Each year, the WPF hosts a number of closed-door research seminars that bring leading experts from around the world to share their research and engage in focused discussion with a small group of colleagues. The WPF seminar structure is intentionally different from academic conferences. Whereas most conferences are designed to communicate established research through presentation and some questions and answers, we aim to enable extended conversations amongst experts with the goal of generating new avenues of insight and query. We therefore structure the seminars over two days, invite a small number of expert participants, and allow for shorter formal presentations and longer periods of discussion. Additionally, presentations and proceedings of WPF seminars adhere to the Chatham House rule of non-attribution.
However, to help bring the core discussions, debates and themes to a wider audience, we encourage all participants to consider allowing us to publish their presentation memos or seminar reflections on our blog, Reinventing Peace. And, beginning in 2012, we published seminar briefings. These resources can be accessed below by seminar, on our blog, and in our collection of seminar briefings.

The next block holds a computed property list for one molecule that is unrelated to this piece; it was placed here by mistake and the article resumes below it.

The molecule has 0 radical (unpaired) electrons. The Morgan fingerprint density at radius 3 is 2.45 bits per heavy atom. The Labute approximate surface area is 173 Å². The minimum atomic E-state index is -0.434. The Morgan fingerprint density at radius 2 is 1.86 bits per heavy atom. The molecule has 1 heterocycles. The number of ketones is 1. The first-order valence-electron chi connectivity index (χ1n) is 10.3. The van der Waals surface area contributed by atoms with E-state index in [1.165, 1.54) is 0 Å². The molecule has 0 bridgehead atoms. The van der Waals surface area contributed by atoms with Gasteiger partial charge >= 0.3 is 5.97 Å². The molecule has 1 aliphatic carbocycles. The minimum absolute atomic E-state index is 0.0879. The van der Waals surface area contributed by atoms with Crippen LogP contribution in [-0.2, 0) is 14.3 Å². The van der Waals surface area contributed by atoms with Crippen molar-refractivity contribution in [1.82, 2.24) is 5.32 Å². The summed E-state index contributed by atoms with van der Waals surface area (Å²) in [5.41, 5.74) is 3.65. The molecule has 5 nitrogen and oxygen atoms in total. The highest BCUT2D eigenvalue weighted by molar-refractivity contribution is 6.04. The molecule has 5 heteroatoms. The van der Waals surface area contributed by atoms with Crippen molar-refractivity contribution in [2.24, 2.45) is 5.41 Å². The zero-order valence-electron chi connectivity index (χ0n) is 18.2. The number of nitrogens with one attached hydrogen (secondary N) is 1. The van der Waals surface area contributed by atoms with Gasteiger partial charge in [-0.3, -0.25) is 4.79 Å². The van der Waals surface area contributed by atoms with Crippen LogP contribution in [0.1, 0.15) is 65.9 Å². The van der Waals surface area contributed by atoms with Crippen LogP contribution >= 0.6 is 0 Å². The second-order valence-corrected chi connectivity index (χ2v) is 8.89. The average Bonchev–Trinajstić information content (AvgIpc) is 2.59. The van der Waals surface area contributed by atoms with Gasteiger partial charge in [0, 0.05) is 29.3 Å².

One seminar a year is dedicated to a student competition.
Academic Year 2012 - 2013
May 14 - 15, 2013: How Mass Atrocities End: Iraq
This seminar focused on Iraq's experiences of mass violence, from diverse perspectives--historical, political, sociological, demographic, statistical and environmental. Placing violence within the country's longer modern history, it explored the level, patterns, origins and endings of episodes of mass violence, especially against civilians under Saddam Hussein and into the U.S. occupation.
Seminar Briefing: How Mass Atrocities End: Iraq
Kanan Makiya, two-part essay, "Atrocities in Iraq: an historical overview"
Joost Hiltermann, "Iraq's Assault Against the Kurds"
Michael Spagat, "Violence and Myth in Iraq"
Harith al-Qarawe, "Political Violence and the Failures of Nation-Building in Iraq"
February 28 & March 1, 2013: Advocacy In Conflict